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Arnold School of Public Health

Research suggests poor oral health may predict lower cognition among older adults

March 15, 2022 | Erin Bluvas,

Scientists* from the Arnold School’s Department of Epidemiology and Biostatistics and Department of Communication Sciences and Disorders have published the results from a study on the link between oral health and cognitive decline. Funded by a $400K R21 grant from the National Institute on Aging, the findings are some of the first to be reported from the study. The researchers found that older adults (ages 60+) with poor oral health were more likely to have lower cognition than their counterparts.

“Previous research has already shown that poor oral health is associated with impaired cognition and higher risk of Alzheimer’s disease,” says Anwar Merchant, epidemiology professor and principal investigator for the study. “Our goal is to determine whether we can use poor oral health as a predictor of cognitive decline so that we can improve risk prediction and early detection of Alzheimer’s disease and related dementias.”  

With this study, the researchers tested this theory by looking for an association between the presence of 19 IgG antibodies against periodontal microorganisms (i.e., a marker of poor oral health) and cognition in middle-aged and older adults who had not been previously diagnosed with cognitive impairment. They used data from more than 5,000 participants of the third National Health and Nutrition Examination Survey.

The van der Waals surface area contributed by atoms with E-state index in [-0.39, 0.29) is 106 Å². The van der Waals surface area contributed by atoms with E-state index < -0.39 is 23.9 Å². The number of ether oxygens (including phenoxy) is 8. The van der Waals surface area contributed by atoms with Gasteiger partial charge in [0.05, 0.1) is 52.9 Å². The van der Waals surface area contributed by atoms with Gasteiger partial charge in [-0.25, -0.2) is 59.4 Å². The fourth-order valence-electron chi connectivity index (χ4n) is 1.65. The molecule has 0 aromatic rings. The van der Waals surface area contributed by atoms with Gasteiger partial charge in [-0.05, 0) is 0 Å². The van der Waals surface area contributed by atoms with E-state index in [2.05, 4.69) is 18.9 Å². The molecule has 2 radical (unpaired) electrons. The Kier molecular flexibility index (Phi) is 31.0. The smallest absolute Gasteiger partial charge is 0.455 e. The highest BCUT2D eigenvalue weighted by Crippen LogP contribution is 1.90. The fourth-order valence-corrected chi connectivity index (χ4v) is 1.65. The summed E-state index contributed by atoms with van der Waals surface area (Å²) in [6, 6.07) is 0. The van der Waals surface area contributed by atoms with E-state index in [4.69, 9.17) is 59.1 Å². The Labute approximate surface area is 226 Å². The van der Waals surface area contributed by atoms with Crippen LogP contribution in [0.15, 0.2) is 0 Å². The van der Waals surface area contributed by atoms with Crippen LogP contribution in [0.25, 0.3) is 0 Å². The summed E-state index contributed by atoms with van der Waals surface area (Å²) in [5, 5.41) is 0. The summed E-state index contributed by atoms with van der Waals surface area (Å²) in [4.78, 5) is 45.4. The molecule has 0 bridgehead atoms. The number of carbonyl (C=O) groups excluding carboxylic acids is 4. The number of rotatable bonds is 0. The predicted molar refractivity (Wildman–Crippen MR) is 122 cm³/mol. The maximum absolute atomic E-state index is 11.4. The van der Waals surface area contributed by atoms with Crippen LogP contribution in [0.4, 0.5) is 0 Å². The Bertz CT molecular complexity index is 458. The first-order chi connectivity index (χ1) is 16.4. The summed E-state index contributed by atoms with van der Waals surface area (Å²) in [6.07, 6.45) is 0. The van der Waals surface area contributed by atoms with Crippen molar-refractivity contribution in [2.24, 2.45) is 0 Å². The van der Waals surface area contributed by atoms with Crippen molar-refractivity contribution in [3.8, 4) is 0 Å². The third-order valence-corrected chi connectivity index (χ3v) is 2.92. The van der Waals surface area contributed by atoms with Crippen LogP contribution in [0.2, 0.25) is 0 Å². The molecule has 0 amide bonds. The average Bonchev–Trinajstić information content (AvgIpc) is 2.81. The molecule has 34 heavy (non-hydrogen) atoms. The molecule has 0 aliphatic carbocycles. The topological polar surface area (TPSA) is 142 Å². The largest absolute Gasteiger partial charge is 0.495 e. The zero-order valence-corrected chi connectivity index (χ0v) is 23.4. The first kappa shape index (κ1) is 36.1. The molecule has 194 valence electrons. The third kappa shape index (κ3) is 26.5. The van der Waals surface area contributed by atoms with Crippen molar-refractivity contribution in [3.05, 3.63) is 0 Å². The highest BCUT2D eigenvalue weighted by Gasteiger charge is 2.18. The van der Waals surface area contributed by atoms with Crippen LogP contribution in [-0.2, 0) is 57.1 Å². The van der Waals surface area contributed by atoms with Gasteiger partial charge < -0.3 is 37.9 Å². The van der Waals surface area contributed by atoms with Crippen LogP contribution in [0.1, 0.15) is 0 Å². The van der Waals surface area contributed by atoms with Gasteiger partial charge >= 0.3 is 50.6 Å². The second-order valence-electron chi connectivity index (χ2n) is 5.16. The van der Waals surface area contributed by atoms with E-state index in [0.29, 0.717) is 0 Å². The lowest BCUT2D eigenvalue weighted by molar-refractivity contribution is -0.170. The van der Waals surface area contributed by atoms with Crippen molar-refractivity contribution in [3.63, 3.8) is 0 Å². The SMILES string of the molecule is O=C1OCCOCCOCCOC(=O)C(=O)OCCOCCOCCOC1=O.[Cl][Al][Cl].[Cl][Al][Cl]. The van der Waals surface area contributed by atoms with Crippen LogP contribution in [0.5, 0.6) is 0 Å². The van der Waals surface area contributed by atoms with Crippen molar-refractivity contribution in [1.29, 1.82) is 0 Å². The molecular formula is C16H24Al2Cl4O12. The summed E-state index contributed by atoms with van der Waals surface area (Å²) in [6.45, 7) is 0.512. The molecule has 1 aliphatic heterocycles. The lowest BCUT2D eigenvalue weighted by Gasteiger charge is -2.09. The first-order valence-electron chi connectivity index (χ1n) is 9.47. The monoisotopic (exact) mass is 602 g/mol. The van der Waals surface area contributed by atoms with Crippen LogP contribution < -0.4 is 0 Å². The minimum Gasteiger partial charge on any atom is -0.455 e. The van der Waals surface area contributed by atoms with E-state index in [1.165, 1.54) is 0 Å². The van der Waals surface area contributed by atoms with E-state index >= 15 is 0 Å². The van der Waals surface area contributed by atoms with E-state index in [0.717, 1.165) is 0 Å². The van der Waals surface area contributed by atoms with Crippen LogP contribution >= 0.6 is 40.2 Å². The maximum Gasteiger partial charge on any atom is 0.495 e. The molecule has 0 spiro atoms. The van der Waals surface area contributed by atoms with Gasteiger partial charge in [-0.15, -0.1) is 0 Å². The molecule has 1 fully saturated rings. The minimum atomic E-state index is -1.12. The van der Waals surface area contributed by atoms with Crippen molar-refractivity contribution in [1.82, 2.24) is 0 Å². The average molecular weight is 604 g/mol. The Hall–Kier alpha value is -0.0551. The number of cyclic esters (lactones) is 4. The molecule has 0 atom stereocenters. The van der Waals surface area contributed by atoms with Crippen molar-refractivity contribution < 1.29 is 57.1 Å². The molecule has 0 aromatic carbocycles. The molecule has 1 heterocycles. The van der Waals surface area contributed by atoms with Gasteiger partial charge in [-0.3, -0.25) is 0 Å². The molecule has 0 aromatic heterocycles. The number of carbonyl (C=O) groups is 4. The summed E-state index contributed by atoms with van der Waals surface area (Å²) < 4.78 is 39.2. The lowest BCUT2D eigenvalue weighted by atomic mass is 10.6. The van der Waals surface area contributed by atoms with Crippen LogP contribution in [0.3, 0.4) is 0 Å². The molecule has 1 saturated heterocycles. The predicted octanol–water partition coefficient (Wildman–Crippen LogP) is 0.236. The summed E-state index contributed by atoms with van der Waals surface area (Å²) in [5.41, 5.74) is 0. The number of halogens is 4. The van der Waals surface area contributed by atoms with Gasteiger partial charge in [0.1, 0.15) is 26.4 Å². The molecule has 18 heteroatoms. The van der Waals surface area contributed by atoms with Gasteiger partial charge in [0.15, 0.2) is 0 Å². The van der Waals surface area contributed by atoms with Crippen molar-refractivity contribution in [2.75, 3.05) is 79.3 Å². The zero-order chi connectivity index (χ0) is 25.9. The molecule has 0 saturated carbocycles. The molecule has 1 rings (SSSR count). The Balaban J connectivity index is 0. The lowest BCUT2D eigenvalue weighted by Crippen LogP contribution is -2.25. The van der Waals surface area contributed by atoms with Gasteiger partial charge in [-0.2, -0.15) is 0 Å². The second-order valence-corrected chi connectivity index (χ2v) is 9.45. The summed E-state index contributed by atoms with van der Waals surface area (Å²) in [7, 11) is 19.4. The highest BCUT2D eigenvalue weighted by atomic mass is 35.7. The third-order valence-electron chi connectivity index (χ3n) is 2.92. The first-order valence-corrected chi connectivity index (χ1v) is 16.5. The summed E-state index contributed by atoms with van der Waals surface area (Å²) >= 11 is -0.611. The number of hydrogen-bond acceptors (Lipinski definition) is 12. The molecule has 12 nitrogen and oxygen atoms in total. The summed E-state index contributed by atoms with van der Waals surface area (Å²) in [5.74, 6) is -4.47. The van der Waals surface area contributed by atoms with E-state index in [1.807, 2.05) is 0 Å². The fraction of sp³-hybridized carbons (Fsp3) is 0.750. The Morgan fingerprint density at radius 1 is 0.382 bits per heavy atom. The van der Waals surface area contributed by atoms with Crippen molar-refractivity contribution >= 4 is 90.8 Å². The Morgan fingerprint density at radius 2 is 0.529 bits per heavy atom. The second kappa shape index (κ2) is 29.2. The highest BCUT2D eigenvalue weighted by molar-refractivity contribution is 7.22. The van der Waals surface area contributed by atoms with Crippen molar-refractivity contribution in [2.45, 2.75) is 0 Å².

The team’s analysis revealed that groups of IgG antibodies against periodontal microorganisms were associated with lower cognition among free-living adults 60 years and older. Because poor oral health precedes the development of dementia and Alzheimer’s disease, the authors believe that this knowledge could be used to predict risk for these conditions. If combined with currently available algorithms, this information could serve as a powerful tool for predicting and mitigating cognitive decline.

“Oral health information is currently not used in clinical practice to predict undiagnosed cognitive loss,” Merchant says. “If these findings are confirmed in subsequent studies, information from IgG antibodies could be combined with established risk factors to improve prediction of undiagnosed cognitive loss.”

*Co-authors include Anwar Merchant, Nadeesha Vidanapathirana, Matthew Lohman, Jiajia Zhang, Roger Newman-Norlund, and Julius Fridriksson.

The authors disclosed receipt of the following financial support for the research, authorship, and/or publication of this article: These analyses were supported by grant 1R21AG070449-01 from the National Institute on Aging.


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